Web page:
Q: I have been in the IT field for over 20 years, in several different companies. Why does it seem like in the past year I spend more time meeting with lawyers than the business people? I understand Sarbanes-Oxley issues, but my current company has been public for seven years, and we have always had "compliance" reviews, but I have been in six meetings in the past eight months with our chief counsel and other lawyers in attendance. Is this happening everywhere, or should I be concerned that something is up?
-- Paranoid In The Data Centre
A: It's not just you; we've gone crazy. As if IT weren't hard enough, now you can't boot your laptop without a lawyer getting in the middle.
Why? There have been astounding levels of legislation passed or pending in the past few years directly relevant to the use, misuse and downright abuse of data. Privacy issues alone are going to keep annoying lawyers employed for many years. The Sarbanes-Oxley Act, while not new, is being so violently contested that your company will be spending a fortune on legal fees whether you comply or not. Either way, the lawyers win.
No one likes lawyers. It's not even one of those "you hate them until you need them" things; I hate them even though I need them. It's not lawyers personally, mind you. I like most of the lawyers I am forced to use. It's the fact that I'm forced to have them (if ever there were a better self-propagating group of folks than lawyers, I can't figure out who it would be). They write the laws, then sit on both sides of those laws. They have guaranteed employment. Even the crappy ones do OK because there are always dumber, crappier people somewhere down the legal food chain who can't navigate the system because the system was designed by lawyers, for lawyers. It's even enforced by lawyers turned judges and ensured sustenance by lawyers turned politicians. It's brilliant if you think about it.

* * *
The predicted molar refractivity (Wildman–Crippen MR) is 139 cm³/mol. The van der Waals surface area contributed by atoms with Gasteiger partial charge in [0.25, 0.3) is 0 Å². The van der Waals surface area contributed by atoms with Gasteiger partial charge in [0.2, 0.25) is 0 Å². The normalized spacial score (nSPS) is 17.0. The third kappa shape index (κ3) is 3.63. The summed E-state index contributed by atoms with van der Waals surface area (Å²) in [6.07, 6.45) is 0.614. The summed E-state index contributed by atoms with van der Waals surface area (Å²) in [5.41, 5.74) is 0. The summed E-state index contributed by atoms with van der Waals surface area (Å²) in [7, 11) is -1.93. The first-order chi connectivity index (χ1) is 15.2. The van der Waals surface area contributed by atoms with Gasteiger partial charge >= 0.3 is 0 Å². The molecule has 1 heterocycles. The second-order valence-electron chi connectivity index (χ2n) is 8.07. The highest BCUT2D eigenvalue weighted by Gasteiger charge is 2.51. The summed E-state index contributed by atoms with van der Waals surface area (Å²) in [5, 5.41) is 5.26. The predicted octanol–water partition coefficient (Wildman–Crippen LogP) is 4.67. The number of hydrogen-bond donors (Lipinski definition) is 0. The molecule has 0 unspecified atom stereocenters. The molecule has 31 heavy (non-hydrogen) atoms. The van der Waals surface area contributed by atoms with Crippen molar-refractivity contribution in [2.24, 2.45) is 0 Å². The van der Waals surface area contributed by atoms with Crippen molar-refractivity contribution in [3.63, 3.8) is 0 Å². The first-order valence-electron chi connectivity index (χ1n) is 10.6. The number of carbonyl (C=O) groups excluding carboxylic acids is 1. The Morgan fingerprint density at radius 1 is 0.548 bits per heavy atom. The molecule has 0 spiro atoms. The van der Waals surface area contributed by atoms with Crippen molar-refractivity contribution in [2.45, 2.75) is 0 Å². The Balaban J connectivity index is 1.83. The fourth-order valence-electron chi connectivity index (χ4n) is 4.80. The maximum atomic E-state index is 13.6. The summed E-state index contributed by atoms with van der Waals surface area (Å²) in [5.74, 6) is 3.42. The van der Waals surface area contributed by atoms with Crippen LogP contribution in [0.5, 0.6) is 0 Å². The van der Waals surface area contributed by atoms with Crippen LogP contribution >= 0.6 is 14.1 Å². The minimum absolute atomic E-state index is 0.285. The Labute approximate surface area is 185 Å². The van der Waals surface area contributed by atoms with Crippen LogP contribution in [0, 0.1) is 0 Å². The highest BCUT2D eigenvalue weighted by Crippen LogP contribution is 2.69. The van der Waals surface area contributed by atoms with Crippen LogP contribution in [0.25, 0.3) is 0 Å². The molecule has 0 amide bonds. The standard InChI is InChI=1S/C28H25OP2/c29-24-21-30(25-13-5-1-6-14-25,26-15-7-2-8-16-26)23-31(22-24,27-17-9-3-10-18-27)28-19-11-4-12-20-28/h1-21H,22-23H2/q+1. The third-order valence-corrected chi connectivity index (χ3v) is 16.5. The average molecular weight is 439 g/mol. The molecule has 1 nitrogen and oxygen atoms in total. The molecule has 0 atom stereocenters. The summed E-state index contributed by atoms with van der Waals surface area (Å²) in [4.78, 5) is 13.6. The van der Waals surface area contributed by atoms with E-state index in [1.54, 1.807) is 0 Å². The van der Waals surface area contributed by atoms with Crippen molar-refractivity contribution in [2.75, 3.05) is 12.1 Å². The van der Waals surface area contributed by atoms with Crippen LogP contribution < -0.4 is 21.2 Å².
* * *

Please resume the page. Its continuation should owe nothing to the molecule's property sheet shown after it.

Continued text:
Auditors once held the title of "best business idea ever," since they forced lawyers to write laws stating that companies had to have independent audits. Then the auditor finds things wrong and very conveniently provides consulting services to fix them so you can have a report telling the lawyers that you adhered to the law they enacted, which the auditors wrote. Genius.
Corporate compliance has many faces in many lands. Privacy laws have been legal fodder in Europe well before the U.S. paid attention. The U.S. lawyer vs. IT didn't really take off until after 9/11.
The federal government rightfully realized that the Wall Street folks had woefully silly disaster recovery plans since their DR sites were three miles away. They wanted to make sure DR sites were far, far away and that there were more than one. They got banks and brokerage houses and other folks -- who have all the dough -- together and came up with grand plans that were promptly shot down because those folks were able to convince said government that doing the right thing wasn't technically feasible. So we did nothing.